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Declaration of Independence Signer
Robert Morris Signs a Promissory Note
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Morris signs a note involving his two partners in the doomed North American Land Company. Here, he orders John Nicholson to pay James Greenleaf $5,000 four years hence, in a move that no doubt contributed to Morris’s bankruptcy and imprisonment in 1798.

ROBERT MORRIS. Partially Printed Document Signed, Promissory Note, John Nicholson to John Greenleaf. Philadelphia, Pa., August 1, 1795.

Inventory #23013.01       Price: $1,600

Complete Transcript

No. 2. $5,000 Dollars.                        Philadelphia, 1st August 1795

Four Years After the date pay to James Greenleaf—or Order, Five Thousand—Dollars, for Value received by

                                                Your Obedient Servant,

                                                            [signed] Robt Morris,


[signed] John Nicholson, Esq,,r

Philadelphia.                           Authorized [signed] Jno Nicholson

Historical Background

Morris, Nicholson, and Greenleaf formed the North American Land Company in February 1795, but the three also remained independent speculators. In South Carolina, the trio “acquired much more land than they included in the company,” according to historian Barbara Ann Chernow. Of the 900,000-plus acres of land purchased by “notes in favor of and endorsed by each other,” only 300,000 acres became part of the holding company. They assigned the remaining 604,018 acres for sale in Europe, but eventually “mortgaged these lands to Greenleaf” before making them part of the company’s “Aggregate Fund” by June 1796. It is possible that this note pertains to those South Carolina lands, either as part of the original volley of notes naming each other that were used to purchase the land, or as part of the later mortgage to Greenleaf. Morris notes the details of the initial transaction in his account book entry on August 1, 1795.[1]

Robert Morris (1734 – 1806), signer of the Declaration of Independence, merchant and land speculator, is best known for his role as financier for the Continental Congress. With the national government virtually bankrupt, Morris risked his own personal fortune by purchasing supplies for the army, pressuring the states for cash contributions and securing a major French loan to finance the Bank of North America. He spent his remaining years in various public positions, including senator of Pennsylvania. Morris speculated extensively in Western land after the war, forming the North American Land Company with James Greenleaf and John (Jonathan) Nicholson. Soon after, however, the land market collapsed and Morris was ruined. The final blow came in 1798, when a minor creditor’s claim sent him to the Philadelphia debtor’s prison. It has often been said that while George Washington was president, he felt he could not pardon his long-time friend, but visited Morris in debtor’s prison as a show of support. That story is half true. Morris didn’t enter debtor’s prison until 1798, two years after Washington’s presidency, so Washington couldn’t have pardoned him, but he did visit Morris in prison, where the latter remained for three years until his wife was able to bail him out.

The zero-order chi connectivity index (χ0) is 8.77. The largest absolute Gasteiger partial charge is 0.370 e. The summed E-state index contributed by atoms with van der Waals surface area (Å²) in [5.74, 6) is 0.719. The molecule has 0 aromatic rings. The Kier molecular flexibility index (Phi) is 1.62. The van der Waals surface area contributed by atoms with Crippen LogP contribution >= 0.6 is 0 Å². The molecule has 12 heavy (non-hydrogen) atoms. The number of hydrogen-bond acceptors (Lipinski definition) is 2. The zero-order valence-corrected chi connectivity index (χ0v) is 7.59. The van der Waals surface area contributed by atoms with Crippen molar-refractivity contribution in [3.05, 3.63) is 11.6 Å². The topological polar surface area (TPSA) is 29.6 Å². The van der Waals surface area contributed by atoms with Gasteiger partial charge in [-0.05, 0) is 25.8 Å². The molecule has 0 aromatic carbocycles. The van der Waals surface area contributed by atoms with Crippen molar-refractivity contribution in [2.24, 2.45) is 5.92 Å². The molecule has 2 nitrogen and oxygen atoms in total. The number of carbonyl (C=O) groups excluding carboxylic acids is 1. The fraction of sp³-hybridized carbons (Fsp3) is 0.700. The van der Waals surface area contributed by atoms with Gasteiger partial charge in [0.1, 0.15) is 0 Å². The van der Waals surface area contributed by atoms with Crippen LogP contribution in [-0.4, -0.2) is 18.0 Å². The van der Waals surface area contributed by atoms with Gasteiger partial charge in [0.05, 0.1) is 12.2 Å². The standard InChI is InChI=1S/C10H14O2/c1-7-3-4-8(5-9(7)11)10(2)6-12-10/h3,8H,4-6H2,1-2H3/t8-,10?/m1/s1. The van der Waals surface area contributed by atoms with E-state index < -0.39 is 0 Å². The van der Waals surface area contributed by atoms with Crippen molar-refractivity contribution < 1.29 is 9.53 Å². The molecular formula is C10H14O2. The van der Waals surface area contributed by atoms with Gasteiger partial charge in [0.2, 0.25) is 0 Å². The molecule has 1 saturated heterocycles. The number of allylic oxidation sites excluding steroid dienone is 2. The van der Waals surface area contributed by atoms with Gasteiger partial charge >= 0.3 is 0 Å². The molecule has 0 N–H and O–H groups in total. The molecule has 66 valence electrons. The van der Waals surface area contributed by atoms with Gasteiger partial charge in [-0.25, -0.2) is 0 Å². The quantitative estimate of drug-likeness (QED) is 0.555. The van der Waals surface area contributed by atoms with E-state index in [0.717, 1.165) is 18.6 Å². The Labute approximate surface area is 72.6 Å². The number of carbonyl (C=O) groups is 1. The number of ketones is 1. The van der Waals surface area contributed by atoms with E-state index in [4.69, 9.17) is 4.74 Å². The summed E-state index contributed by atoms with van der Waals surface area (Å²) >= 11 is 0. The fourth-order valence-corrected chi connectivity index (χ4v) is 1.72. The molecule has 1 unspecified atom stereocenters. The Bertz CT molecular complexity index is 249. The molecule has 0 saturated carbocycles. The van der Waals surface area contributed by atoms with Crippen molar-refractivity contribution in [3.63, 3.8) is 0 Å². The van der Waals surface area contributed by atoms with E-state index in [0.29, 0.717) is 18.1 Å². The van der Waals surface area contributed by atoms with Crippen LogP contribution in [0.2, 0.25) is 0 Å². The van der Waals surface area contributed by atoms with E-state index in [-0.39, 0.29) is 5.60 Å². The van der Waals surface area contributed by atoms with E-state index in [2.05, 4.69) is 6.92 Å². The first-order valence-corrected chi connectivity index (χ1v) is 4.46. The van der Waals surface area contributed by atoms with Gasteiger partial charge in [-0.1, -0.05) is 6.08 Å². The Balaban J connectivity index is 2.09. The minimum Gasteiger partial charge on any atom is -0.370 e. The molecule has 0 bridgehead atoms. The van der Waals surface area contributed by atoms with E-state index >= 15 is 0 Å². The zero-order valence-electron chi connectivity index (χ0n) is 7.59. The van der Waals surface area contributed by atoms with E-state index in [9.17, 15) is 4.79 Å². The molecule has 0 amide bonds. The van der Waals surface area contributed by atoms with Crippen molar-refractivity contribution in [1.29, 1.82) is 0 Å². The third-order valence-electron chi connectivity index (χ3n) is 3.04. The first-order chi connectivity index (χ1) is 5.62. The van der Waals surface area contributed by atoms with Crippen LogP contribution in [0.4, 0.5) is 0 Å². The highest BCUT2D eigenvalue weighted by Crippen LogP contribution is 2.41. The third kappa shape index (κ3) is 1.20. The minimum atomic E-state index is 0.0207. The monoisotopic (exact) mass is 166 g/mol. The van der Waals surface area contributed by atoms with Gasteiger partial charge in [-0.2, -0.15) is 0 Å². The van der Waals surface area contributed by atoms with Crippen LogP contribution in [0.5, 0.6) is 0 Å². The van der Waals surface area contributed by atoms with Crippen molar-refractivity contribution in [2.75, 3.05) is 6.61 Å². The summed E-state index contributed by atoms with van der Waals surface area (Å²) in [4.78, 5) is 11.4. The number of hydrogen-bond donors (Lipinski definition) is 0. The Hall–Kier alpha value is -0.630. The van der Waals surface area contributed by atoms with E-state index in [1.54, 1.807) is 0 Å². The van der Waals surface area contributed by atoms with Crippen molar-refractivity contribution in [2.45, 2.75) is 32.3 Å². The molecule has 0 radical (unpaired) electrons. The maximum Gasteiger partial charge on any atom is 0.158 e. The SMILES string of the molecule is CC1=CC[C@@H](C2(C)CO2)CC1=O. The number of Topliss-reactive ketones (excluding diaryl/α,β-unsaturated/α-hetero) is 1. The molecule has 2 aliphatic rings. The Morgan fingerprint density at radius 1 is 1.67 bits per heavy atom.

John (Jonathan) Nicholson (1758 – 1800) was a Welsh-born émigré to Pennsylvania who engaged in a variety of business ventures in revolutionary-era Philadelphia. In 1778 he was appointed clerk to the Board of Treasury of the Continental Congress. In 1782 he was appointed state Comptroller General, involving him in the collection of taxes and the liquidation of Loyalists convicted of treason in absentia. In 1793, he was impeached for personally speculating in federal securities with state funds. He was acquitted but forced to resign because he was by this time a large public defaulter. In 1795, he joined Robert Morris and James Greenleaf in creating the North American Land Company, which invested in six million acres of lands in six states. Stung by the worldwide panic of 1797 and the Napoleonic Wars (which drove down the European market for American lands), Morris and Nicholson were each imprisoned for debt. Nicholson died in 1800, more than four million dollars in debt. His estate was not satisfactorily settled for over a half-century, and required the creation of a special Nicholson Court of Pleas in 1843.

James Greenleaf (1765 – 1843) was the youngest partner in the North American Land Company with Morris and Nicholson. He was a merchant in New York and Amsterdam, where John Adams, his cousin by marriage, was ambassador. He purchased 3,000 lots in the new Federal City, speculating on the future U.S. capital, and in December 1793, purchased 3,000 additional lots in partnership with Morris and Nicholson, bringing the company into the Federal City real estate property market. Washington himself would purchase some of the lots when the company went bankrupt.



[1] Barbara Ann Chernow, Robert Morris, Land Speculator, 1790 – 1801 (New York: Arno, 1978 ) pp. 183 – 184

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